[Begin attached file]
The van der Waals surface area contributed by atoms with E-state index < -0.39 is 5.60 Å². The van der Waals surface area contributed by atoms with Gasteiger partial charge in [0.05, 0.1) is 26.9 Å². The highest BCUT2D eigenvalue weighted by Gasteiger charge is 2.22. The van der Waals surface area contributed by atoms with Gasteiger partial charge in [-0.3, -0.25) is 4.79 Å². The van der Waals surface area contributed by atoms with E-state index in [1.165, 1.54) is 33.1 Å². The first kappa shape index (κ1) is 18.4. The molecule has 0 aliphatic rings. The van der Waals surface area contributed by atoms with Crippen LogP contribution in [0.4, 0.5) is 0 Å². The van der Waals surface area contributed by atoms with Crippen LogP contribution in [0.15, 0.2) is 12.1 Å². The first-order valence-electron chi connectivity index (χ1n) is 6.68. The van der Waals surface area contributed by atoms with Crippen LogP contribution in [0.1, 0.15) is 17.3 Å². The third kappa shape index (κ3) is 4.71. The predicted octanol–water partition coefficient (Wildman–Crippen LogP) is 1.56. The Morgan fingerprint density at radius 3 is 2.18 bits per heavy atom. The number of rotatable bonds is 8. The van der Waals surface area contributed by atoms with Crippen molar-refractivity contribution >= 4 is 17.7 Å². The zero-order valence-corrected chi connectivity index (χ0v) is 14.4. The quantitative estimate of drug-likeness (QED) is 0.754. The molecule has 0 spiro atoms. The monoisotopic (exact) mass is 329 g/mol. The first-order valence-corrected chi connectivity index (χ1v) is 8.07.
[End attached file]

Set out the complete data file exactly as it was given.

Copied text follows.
The van der Waals surface area contributed by atoms with E-state index < -0.39 is 5.60 Å². The van der Waals surface area contributed by atoms with Gasteiger partial charge in [0.05, 0.1) is 26.9 Å². The highest BCUT2D eigenvalue weighted by Gasteiger charge is 2.22. The van der Waals surface area contributed by atoms with Gasteiger partial charge in [-0.3, -0.25) is 4.79 Å². The van der Waals surface area contributed by atoms with E-state index in [1.165, 1.54) is 33.1 Å². The first kappa shape index (κ1) is 18.4. The molecule has 0 aliphatic rings. The van der Waals surface area contributed by atoms with Crippen LogP contribution in [0.4, 0.5) is 0 Å². The van der Waals surface area contributed by atoms with Crippen LogP contribution in [0.15, 0.2) is 12.1 Å². The first-order valence-electron chi connectivity index (χ1n) is 6.68. The van der Waals surface area contributed by atoms with Crippen LogP contribution in [0.1, 0.15) is 17.3 Å². The third kappa shape index (κ3) is 4.71. The predicted octanol–water partition coefficient (Wildman–Crippen LogP) is 1.56. The Morgan fingerprint density at radius 3 is 2.18 bits per heavy atom. The number of rotatable bonds is 8. The van der Waals surface area contributed by atoms with Crippen molar-refractivity contribution >= 4 is 17.7 Å². The zero-order valence-corrected chi connectivity index (χ0v) is 14.4. The quantitative estimate of drug-likeness (QED) is 0.754. The molecule has 0 spiro atoms. The monoisotopic (exact) mass is 329 g/mol. The first-order valence-corrected chi connectivity index (χ1v) is 8.07.